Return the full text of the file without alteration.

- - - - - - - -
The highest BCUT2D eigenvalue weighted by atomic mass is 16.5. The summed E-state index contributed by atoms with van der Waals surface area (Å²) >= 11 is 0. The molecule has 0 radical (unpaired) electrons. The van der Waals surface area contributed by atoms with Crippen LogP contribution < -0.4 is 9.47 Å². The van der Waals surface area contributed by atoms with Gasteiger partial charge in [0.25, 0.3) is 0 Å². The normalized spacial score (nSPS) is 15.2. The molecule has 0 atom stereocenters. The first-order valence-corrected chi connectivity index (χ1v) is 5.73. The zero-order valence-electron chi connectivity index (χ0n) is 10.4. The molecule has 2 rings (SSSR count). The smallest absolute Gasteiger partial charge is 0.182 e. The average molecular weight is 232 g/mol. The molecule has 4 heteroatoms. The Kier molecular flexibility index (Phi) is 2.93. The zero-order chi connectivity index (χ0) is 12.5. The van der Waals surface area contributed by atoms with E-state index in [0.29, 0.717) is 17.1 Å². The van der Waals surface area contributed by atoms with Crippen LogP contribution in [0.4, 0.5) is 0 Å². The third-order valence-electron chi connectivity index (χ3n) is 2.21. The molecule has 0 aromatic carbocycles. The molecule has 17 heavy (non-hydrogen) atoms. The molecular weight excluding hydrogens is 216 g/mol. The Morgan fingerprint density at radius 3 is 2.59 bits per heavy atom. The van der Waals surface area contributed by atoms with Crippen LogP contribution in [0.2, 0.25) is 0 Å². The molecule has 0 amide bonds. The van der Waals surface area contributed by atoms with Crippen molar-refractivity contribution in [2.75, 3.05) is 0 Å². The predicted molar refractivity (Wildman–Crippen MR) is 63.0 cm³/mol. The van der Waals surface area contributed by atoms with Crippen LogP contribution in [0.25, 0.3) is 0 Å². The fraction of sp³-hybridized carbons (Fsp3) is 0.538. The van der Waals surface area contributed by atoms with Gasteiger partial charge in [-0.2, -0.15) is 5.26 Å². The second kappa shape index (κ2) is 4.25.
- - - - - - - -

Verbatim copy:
The highest BCUT2D eigenvalue weighted by atomic mass is 16.5. The summed E-state index contributed by atoms with van der Waals surface area (Å²) >= 11 is 0. The molecule has 0 radical (unpaired) electrons. The van der Waals surface area contributed by atoms with Crippen LogP contribution < -0.4 is 9.47 Å². The van der Waals surface area contributed by atoms with Gasteiger partial charge in [0.25, 0.3) is 0 Å². The normalized spacial score (nSPS) is 15.2. The molecule has 0 atom stereocenters. The first-order valence-corrected chi connectivity index (χ1v) is 5.73. The zero-order valence-electron chi connectivity index (χ0n) is 10.4. The molecule has 2 rings (SSSR count). The smallest absolute Gasteiger partial charge is 0.182 e. The average molecular weight is 232 g/mol. The molecule has 4 heteroatoms. The Kier molecular flexibility index (Phi) is 2.93. The zero-order chi connectivity index (χ0) is 12.5. The van der Waals surface area contributed by atoms with E-state index in [0.29, 0.717) is 17.1 Å². The van der Waals surface area contributed by atoms with Crippen LogP contribution in [0.4, 0.5) is 0 Å². The third-order valence-electron chi connectivity index (χ3n) is 2.21. The molecule has 0 aromatic carbocycles. The molecule has 17 heavy (non-hydrogen) atoms. The molecular weight excluding hydrogens is 216 g/mol. The Morgan fingerprint density at radius 3 is 2.59 bits per heavy atom. The van der Waals surface area contributed by atoms with Crippen LogP contribution in [0.2, 0.25) is 0 Å². The molecule has 0 amide bonds. The van der Waals surface area contributed by atoms with Crippen molar-refractivity contribution in [2.75, 3.05) is 0 Å². The predicted molar refractivity (Wildman–Crippen MR) is 63.0 cm³/mol. The van der Waals surface area contributed by atoms with Crippen LogP contribution in [0.25, 0.3) is 0 Å². The fraction of sp³-hybridized carbons (Fsp3) is 0.538. The van der Waals surface area contributed by atoms with Gasteiger partial charge in [-0.2, -0.15) is 5.26 Å². The second kappa shape index (κ2) is 4.25.